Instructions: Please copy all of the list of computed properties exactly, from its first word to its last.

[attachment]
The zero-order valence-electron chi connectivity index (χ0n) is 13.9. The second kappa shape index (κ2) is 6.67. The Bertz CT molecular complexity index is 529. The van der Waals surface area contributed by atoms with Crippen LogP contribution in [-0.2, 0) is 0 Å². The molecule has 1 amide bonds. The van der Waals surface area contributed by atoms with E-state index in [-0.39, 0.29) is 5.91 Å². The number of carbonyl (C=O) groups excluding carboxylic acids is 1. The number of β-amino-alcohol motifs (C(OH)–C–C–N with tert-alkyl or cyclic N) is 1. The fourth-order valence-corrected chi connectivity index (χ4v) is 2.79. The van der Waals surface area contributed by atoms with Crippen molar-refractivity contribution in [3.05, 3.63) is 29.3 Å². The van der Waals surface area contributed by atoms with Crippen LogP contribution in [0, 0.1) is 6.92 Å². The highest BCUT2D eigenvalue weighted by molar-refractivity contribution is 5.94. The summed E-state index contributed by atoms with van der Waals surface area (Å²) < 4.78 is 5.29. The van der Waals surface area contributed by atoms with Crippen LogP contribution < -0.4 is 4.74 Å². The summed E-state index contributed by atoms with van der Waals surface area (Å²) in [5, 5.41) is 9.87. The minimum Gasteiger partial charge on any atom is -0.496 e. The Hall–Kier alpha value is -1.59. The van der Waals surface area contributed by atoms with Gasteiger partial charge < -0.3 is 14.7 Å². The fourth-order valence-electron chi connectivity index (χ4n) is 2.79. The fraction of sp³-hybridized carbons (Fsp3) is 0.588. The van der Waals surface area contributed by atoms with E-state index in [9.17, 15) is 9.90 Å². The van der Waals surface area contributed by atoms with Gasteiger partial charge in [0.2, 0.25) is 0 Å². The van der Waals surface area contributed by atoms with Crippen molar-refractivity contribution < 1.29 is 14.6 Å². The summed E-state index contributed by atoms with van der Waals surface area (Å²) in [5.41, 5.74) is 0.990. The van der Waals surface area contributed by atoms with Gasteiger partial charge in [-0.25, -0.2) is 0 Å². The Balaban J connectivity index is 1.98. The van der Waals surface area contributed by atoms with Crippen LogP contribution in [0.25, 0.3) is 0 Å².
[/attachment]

The zero-order valence-electron chi connectivity index (χ0n) is 13.9. The second kappa shape index (κ2) is 6.67. The Bertz CT molecular complexity index is 529. The van der Waals surface area contributed by atoms with Crippen LogP contribution in [-0.2, 0) is 0 Å². The molecule has 1 amide bonds. The van der Waals surface area contributed by atoms with E-state index in [-0.39, 0.29) is 5.91 Å². The number of carbonyl (C=O) groups excluding carboxylic acids is 1. The number of β-amino-alcohol motifs (C(OH)–C–C–N with tert-alkyl or cyclic N) is 1. The fourth-order valence-corrected chi connectivity index (χ4v) is 2.79. The van der Waals surface area contributed by atoms with Crippen molar-refractivity contribution in [3.05, 3.63) is 29.3 Å². The van der Waals surface area contributed by atoms with Crippen LogP contribution in [0, 0.1) is 6.92 Å². The highest BCUT2D eigenvalue weighted by molar-refractivity contribution is 5.94. The summed E-state index contributed by atoms with van der Waals surface area (Å²) < 4.78 is 5.29. The van der Waals surface area contributed by atoms with Crippen LogP contribution < -0.4 is 4.74 Å². The summed E-state index contributed by atoms with van der Waals surface area (Å²) in [5, 5.41) is 9.87. The minimum Gasteiger partial charge on any atom is -0.496 e. The Hall–Kier alpha value is -1.59. The van der Waals surface area contributed by atoms with Gasteiger partial charge < -0.3 is 14.7 Å². The fourth-order valence-electron chi connectivity index (χ4n) is 2.79. The fraction of sp³-hybridized carbons (Fsp3) is 0.588. The van der Waals surface area contributed by atoms with E-state index in [9.17, 15) is 9.90 Å². The van der Waals surface area contributed by atoms with Gasteiger partial charge in [0.2, 0.25) is 0 Å². The van der Waals surface area contributed by atoms with Crippen molar-refractivity contribution < 1.29 is 14.6 Å². The summed E-state index contributed by atoms with van der Waals surface area (Å²) in [5.41, 5.74) is 0.990. The van der Waals surface area contributed by atoms with Gasteiger partial charge in [-0.25, -0.2) is 0 Å². The Balaban J connectivity index is 1.98. The van der Waals surface area contributed by atoms with Crippen LogP contribution in [0.25, 0.3) is 0 Å².